• screen.fill((0, 0, 0))

Second, each frame’s length is as short as it can be as your super fancy machine. A rational amount such as 60 frames per second needs to reduce the framerate. Thankfully, in pygame.time there’s a simple class called Clock, which will do the same for us. It has a tick method that takes a desired fps frequency.

clock = pygame.time.Clock() …while not done:…clock.tick(60)

Put it all together and you get:

  • import pygamepygame.init()
  • screen = pygame.display.set_mode((620, 450))
  • done = False
  • is_blue = Truex = 35y = 35clock = pygame.time.Clock()
  • while not donefor event in pygame.event.get(): if event.type == pygame.QUIT:
  • done = True
  • if event.type == pygame.KEYDOWN and event.key == pygame.K_SPACE:
  • is_blue = not is_bluepressed = pygame.key.get_pressed()
  • if pressed[pygame.K_UP]: y -= 5
  • if pressed[pygame.K_DOWN]: y += 5
  • if pressed[pygame.K_LEFT]: x -= 5
  • if pressed[pygame.K_RIGHT]: x += 5
  • screen.fill((0, 0, 0))
  • if is_blue: color = (0, 120, 250)
    else: color = (255, 100, 5)
  • pygame.draw.rect(screen, color, pygame.Rect(x, y, 59, 59))
  • pygame.display.flip()
  • clock.tick(60)

Let’s see what is the output of this code:

output of code

Next up on this PyGame tutorial we will see how we can work with images and how we can integrate them into our game.

Pygame Surface

The surface of the pygame is used to display any picture. The Surface has a predefined resolution and format of pixels. The color of the surface is black, by definition. By passing the size statement, its size is specified.

Surfaces can have the No. of extra attributes like Color keys, Alpha Planes Rectangle, Clipping, Source, etc. The blit routines will attempt to use the hardware acceleration when possible; otherwise, they will use very improved software blitting methods.

Pygame Clock

Times are displayed in the pygame in milliseconds (1/1000 seconds). Pygame clock is used to find the time. The time is essential to create movement, play a sound, or react to any events. Normally, we don’t count time in seconds. We count it in milliseconds. The clock also provides many functions to help in controlling the game’s fps. The few functions are the following:


This function is used to refresh the clock. The syntax is the following:


This method must be called once per frame. It will calculate how much milliseconds have passed since the previous call. The framerate’s argument is optional to pass in the function, and if it is passed as an argument, then the function will get delayed keeping the game to perform slower than the given ticks per second.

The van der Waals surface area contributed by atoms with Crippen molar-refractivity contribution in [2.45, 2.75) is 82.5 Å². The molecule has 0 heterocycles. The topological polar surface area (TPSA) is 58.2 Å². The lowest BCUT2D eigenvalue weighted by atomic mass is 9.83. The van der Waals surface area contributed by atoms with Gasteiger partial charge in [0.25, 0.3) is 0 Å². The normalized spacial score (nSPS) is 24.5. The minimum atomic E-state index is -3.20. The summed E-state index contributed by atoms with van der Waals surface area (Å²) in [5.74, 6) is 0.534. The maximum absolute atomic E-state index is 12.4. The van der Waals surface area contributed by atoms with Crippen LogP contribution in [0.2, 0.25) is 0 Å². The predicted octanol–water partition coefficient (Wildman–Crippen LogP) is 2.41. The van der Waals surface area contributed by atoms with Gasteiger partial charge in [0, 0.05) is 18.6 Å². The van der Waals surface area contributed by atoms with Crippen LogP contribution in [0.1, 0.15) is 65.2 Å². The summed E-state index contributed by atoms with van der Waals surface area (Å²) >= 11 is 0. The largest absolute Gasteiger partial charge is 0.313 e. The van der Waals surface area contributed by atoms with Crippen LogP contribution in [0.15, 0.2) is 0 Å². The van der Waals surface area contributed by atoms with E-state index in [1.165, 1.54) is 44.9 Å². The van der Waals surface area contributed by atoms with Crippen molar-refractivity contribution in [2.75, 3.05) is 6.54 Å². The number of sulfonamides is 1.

The tick_busy_loop( ) is similar to the tick. (The code will never run more than 20 frames per second by calling the clock.tick_busy_loop(20) Once per frame. The following is the syntax:

tick_busy_loop( )

get_time( )

This function is used to get the previous tick. The no. of a millisecond that isdra is passed in the middle of the last two calls in Clock.tick().


Pygame Blit

The process used to render the game object onto the surface is termed as blitting. When someone creates the game object, he needs to render it. If we don’t render the game objects, then it will return the black screen as an output. Blitting is the slowest operation in any game. That’s why we need to be very careful not to blit much onto the screen in every possible frame. The function used in blitting is:


blit (source,dest,area=None special_flags=0)

This function is used to draw one image into another. The draw can be placed with the dest argument. The dest argument can either be a pair of coordinates as shown in the upper left corner of the source blit()

blit(source,dest,area=None special_flags=0)

This function is used to draw one image into another. The draw can be placed with the dest argument. The dest argument can either be a pair of coordinates representing the upper left corner of the source.

Adding Images

Simply calling the Surface Constructor with a tuple width and height, you can create a blank surface.

  • Surface = pygame.Surface((120,120))

This function will create a blank 24-bit RGB image that’s 120 x 120 pixels. The default color will be black. Blitting such an image on a white background will result in this output:

image on white screen

However, you can also include an optional argument in the Surface constructor if you want a 32-bit RGBA photo. Just add the following line in the code: Surface= pygame. Surface((120, 120), pygame. SRCALPHA). This will create a 100x 100 image that’s initialized to transparent.

Rendering such an image on a white background will result in this:

  • import pygamepygame.init()
  • white = (255, 255, 255)
  •  height = 527width = 300display_surface = pygame.display
  • .set_mode(( height, width ))